Filled with towering mountains, rolling hills, lush bamboo forests and calm rivers, landscape paintings have been considered the highest form of Chinese ink art since the early 10th century. Artists produced shanshui or ‘mountain water’ paintings not to capture the scenery as it appeared but as a subtle means to convey emotions. Generations of literati sought refuge with their brushes in nature. Today’s travellers too seek sanctuary at China’s scenic sites, albeit with significantly more comforts and luxuries.
Banyan Tree Yangshuo
Karst limestone peaks rise above rivers and rice paddies, providing the classical southern Chinese scenery that surrounds this resort two hours from Guilin. Wing-tipped rooflines cover this low-slung sprawl of traditional architecture, yet the interiors of these 142 wood-clad suites and villas feel decidedly modern, with plush king-size beds, oversized soaking tubs and Banyan Tree’s signature bath products. Even standard rooms have private verandas with captivating panoramas. Enhancing the lost-in-time effect here are romantic bamboo raft rides on the famed Li River – subject of countless imperial-era scroll paintings – and visits to 800-year-old Fuli village, with its stone alleyways and paper fan-making workshops. Active guests may paddle or cycle past the emerald green scenery to Dutou village or kayak to karst caves hidden nearby. banyantree.com
Built to keep out foreigner invaders, today the Great Wall of China is not only one of the country’s top tourist attractions, it’s also the setting for this boutique inn popular with Beijing’s expatriates. Converted from a tile factory by the husband-wife couple Jim Spear and Liang Tang, these 25 industrial-chic rooms and suites with exposed brick walls and Chinese antiques all boast unobstructed views of the Wall’s Mutianyu section, which dates to the 14th century. The Chairman’s Suite extends to a living room with a fireplace, a private courtyard and a Japanese soaking tub facing the legendary defensive wall. For everyone else, the spa’s Jacuzzi also overlooks this remarkable feat. Homemade is the mantra at the hotel’s cosy eatery, where everything from the breads to ice cream – with different flavours each day – is produced on the premises. theschoolhouseatmutianyu.com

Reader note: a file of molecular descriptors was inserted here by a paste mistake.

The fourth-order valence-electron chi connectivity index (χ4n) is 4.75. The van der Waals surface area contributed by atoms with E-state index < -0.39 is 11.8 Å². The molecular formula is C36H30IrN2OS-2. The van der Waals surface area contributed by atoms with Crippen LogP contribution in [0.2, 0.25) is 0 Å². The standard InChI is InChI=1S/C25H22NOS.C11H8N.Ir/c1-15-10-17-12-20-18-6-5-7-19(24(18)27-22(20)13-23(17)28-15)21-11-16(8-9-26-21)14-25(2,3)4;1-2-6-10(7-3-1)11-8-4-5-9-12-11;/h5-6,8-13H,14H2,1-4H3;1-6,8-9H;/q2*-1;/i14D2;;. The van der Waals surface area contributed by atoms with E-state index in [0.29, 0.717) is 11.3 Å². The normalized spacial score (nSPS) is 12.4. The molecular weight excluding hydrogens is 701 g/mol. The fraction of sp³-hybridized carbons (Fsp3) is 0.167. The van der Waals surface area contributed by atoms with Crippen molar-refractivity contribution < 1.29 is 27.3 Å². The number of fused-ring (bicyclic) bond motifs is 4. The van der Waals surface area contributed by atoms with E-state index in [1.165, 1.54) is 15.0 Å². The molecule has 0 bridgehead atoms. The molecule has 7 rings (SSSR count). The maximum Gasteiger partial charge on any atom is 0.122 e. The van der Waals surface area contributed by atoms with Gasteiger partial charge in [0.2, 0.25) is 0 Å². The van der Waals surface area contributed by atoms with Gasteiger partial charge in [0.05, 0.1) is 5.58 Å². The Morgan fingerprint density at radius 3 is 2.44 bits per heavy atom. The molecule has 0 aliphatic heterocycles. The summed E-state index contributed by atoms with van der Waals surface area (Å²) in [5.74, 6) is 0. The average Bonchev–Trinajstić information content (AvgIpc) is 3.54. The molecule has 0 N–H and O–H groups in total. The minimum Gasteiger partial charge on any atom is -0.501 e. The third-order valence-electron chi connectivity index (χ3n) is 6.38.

Four Seasons Resort Hangzhou at West Lake
Thirteenth-century explorer Marco Polo reportedly referred to Hangzhou as ‘the most splendid city on earth’ for its gently undulating landscape and ‘an endless procession of barges thronged with pleasure-seekers’ on West Lake. Today that same lake attracts business and leisure travellers to this luxury hotel. Perched between Hangzhou’s famous gardens and the tree-shaded walking paths that line West Lake’s banks, the hotel incorporates architectural details inspired by the surrounding Buddhist temples into its dramatic rosewood-accented public spaces and 81 guest rooms, some with idyllic water views. Between business meetings, guests can cycle to scenic local spots with whimsical names like Orioles Singing in the Willows Garden and Lingering Snow on Broken Bridge. fourseasons.com
Aman Summer Palace
A refuge for Chinese imperials escaping the heat of Beijing’s Forbidden City, the Summer Palace, built in 1750, is an unlikely setting for Aman’s ultra-pared-down aesthetic. Founder Adrian Zecha turned a collection of dwellings originally used to shelter visitors awaiting an audience with Empress Dowager Cixi into 51 guest rooms surrounding nine intimate courtyards. Latticework doors slide open to reveal polished clay tiles, exposed wood-beam ceilings and silk-covered opium beds. Modern facilities include a cigar lounge, a Kinesis-equipped gym and a 25-metre indoor pool. Guests get to skip the ticket queues to enter the public areas of the UNESCO-listed Summer Palace, with its 3,000 palaces, pavilions and gazebos. Instead, they use a private-access door near the East Gate, which opens up to a view of elderly locals flying kites from the bridges over Kunming Lake and practising tai chi among the weeping willows. aman.com